Whole wheat pasta with peas and broccoli: rich in antioxidants and tasty
Time: prep. 10 mins
cook. 20 mins
Difficulty: very easy
Yield: 2 servings
In this transition period from winter to spring, our bodies are most in need of care and attention. So let’s load up on seasonal vegetables, full of antioxidants, minerals and vitamins. Whole wheat pasta with peas and broccoli is therefore a great choice for anyone looking to have a healthy, sustainable and balanced diet without spending a fortune.
In these weeks of the year, those of us who live in the warmer parts of the world are lucky enough to have access to fresh peas, but don’t worry, if you can’t find them yet, replace them with frozen ones.
A meal that provides the right amount of protein, carbohydrates (starches, sugars and fibre) and fat in a single course is called a one-dish meal, which is exactly what the whole wheat pasta with peas and broccoli in this recipe do. Their strength lies in their extreme simplicity. What’s more, they are great dinner/lunch alternatives for anyone with limited time in the kitchen.
In particular, one-dish meals made from a combination of legumes (proteins) and cereals (carbohydrates) have very ancient roots. A sort of intuitive knowledge led people to eat these two macro-nutrients often together: pasta and chickpeas, pasta and beans, rice and peas, rice and lentils, grits and beans, bean tacos, dahl and rice, the examples are numerous. These combinations are very useful as legumes, although rich in protein do not have all the essential amino acids. Cereals, on the other hand, which are not rich in protein but contain the essential amino acids that legumes lack, therefore become ‘natural aminoacid supplements’. This is why such combinations are worth their weight in kitchens where little or no complete animal protein is consumed.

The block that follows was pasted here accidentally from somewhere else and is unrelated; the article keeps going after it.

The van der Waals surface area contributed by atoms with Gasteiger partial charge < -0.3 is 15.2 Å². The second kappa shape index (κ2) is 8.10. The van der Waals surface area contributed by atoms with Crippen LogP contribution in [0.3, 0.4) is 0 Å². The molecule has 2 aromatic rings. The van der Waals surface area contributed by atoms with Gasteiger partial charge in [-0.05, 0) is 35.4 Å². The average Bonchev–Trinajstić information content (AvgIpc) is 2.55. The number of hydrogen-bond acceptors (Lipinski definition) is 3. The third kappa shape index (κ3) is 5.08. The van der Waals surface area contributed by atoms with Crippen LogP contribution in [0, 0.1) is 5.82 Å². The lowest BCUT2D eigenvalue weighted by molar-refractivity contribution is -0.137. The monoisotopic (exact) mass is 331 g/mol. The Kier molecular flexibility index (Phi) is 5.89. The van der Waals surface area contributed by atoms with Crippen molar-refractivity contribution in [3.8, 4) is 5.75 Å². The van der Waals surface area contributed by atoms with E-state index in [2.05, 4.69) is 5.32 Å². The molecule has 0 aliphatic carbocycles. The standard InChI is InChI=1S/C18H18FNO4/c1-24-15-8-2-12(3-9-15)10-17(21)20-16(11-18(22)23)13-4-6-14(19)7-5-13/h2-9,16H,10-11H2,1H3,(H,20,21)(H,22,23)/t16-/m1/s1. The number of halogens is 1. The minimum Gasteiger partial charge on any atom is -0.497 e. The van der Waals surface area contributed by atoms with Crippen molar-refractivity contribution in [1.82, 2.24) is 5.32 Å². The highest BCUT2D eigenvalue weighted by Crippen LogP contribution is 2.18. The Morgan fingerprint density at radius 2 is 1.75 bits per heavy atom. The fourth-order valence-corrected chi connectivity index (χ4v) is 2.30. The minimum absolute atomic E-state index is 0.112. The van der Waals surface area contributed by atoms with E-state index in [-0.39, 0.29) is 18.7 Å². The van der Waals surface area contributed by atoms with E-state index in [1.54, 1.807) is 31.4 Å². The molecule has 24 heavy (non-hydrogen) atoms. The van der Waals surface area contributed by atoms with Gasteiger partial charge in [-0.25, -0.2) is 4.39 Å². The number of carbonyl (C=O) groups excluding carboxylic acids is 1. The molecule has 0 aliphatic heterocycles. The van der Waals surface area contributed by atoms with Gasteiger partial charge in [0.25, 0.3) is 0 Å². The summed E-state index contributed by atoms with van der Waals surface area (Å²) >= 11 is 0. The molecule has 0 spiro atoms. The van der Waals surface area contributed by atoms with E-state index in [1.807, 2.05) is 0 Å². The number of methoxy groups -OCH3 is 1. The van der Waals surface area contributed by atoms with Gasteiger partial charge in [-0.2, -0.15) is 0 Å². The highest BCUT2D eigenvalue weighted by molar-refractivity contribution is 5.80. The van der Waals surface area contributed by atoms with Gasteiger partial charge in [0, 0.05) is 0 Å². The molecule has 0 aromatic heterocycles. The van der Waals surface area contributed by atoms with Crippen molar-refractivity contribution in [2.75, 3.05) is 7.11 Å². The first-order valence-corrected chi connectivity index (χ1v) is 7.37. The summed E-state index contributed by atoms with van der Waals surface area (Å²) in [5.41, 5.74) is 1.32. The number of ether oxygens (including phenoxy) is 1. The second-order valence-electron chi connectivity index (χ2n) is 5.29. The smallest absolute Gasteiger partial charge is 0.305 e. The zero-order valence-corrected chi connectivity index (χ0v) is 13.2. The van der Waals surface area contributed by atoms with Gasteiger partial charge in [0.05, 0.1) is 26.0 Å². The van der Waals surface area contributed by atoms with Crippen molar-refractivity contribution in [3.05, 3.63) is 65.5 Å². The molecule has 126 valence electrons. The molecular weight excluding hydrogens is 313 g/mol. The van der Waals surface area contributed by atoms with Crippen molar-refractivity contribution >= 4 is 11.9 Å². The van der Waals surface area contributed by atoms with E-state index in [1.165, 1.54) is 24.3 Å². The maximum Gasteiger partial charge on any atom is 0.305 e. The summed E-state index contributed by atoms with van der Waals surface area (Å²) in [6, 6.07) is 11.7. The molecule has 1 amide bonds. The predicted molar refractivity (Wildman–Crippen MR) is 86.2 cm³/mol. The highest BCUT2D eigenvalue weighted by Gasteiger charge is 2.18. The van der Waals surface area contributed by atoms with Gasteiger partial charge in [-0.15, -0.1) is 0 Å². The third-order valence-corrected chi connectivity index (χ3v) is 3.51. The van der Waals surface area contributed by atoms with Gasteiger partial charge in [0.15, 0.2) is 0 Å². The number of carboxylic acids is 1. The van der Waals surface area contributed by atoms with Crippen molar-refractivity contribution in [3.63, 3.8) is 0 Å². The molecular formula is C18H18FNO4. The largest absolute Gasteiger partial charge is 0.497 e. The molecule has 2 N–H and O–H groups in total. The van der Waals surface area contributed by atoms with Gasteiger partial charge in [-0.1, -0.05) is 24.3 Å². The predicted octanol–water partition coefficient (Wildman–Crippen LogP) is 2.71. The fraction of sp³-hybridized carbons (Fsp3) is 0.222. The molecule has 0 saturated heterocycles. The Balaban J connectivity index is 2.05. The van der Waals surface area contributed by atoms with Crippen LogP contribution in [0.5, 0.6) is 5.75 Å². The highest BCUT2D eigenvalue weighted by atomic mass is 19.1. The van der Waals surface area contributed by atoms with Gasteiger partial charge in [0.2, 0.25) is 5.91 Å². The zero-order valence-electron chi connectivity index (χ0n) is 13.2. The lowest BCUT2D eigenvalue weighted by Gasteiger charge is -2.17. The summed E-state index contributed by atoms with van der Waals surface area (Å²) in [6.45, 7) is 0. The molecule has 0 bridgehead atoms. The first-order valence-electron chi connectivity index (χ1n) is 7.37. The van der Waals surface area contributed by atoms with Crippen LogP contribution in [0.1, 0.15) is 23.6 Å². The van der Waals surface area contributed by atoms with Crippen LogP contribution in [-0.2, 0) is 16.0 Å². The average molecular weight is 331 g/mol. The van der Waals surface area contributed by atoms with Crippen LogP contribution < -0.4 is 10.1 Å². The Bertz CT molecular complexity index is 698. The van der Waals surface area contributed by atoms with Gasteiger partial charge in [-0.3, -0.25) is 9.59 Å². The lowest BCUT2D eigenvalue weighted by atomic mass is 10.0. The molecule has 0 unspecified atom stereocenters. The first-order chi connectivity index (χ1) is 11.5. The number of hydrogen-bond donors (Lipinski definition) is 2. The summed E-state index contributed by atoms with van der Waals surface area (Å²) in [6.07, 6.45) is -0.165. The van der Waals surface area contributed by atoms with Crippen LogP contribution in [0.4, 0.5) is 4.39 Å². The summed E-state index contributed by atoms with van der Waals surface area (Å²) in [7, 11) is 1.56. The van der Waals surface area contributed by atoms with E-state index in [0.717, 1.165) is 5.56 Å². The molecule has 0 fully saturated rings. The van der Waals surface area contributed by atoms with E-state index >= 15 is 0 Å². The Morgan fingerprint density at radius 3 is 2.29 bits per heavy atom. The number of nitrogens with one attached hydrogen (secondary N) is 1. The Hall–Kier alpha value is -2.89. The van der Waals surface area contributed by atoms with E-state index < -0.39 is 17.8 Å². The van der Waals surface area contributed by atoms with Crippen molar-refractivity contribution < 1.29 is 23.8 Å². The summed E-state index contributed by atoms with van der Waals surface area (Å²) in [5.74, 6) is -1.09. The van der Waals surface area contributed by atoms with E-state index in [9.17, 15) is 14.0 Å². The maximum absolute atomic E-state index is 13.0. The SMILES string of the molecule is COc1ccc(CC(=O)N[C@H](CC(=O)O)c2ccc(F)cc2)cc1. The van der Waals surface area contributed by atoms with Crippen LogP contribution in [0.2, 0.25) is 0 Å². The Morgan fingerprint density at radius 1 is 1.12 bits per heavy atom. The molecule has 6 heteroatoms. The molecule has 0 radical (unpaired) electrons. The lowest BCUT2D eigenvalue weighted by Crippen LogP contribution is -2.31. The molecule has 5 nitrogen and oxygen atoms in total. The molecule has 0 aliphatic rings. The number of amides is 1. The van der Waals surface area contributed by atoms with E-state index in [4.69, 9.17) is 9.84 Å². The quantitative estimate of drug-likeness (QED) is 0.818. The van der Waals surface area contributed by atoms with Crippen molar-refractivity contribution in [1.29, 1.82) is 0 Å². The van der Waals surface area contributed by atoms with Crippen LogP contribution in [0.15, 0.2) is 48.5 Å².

Pea proteins have excellent bioavailability (meaning that the body can assimilate a large part of their protein content) and a low concentration of anti-nutrients. Their “Achilles heel” is the lack of sulphur amino acids, like methionine and cystine), with tryptophan(1). This is where whole wheat fusilli come to the aid of peas, as they are rich in methionine (cystine could be synthesised from methionine) and tryptophan(2), making them providential not only for the complete amino acid profile, but also for an enveloping flavor appreciated by all, including the most sophisticated fine dining lovers.
Ingredients for whole wheat pasta with peas and broccoli
300 g fresh broccoli
300 g peas (shelled if fresh)
2 tbsp chopped onions
160 g whole wheat pasta (I recommend whole wheat, but the choice is yours)
2 dried tomatoes, well washed
1 clove of garlic, crushed 10 minutes earlier (to see why, read here)
ten or so basil leaves (optional, but it fits really good)
salt to taste
chilli pepper (optional)
2 tablespoons of extravergine olive oil
1 tablespoon of lightly toasted pine nuts (you can also use other dried nuts: optional)
a drizzle of raw extravergine olive oil
a teaspoon of balsamic vinegar of Modena to season the pasta (To balance the sugary taste of peas in a vibrant way and to reduce the glycemic index of pasta which is famous for its high carbohydrate content (3, 4) give this bizarre suggestion a chance, I confess that I use a spoon, but for you it is preferable to start with 1 teaspoon)
If you’re short of time in the kitchen, I recommend using the pressure cooker. As well as halving cooking time, it uses less energy, which is good for both your energy bills and the environment. But probably its greatest asset is that by reducing cooking time through high pressure, it also reduces the inevitable damage to thermolabile nutrients. Some research suggests that the best way to preserve nutrients is to cook faster, despite a higher temperature (5, 6). So by using a good pressure cooker without “any risk of explosion”, you will maintain a good level of nutrients, shorten cooking time and reduce your bills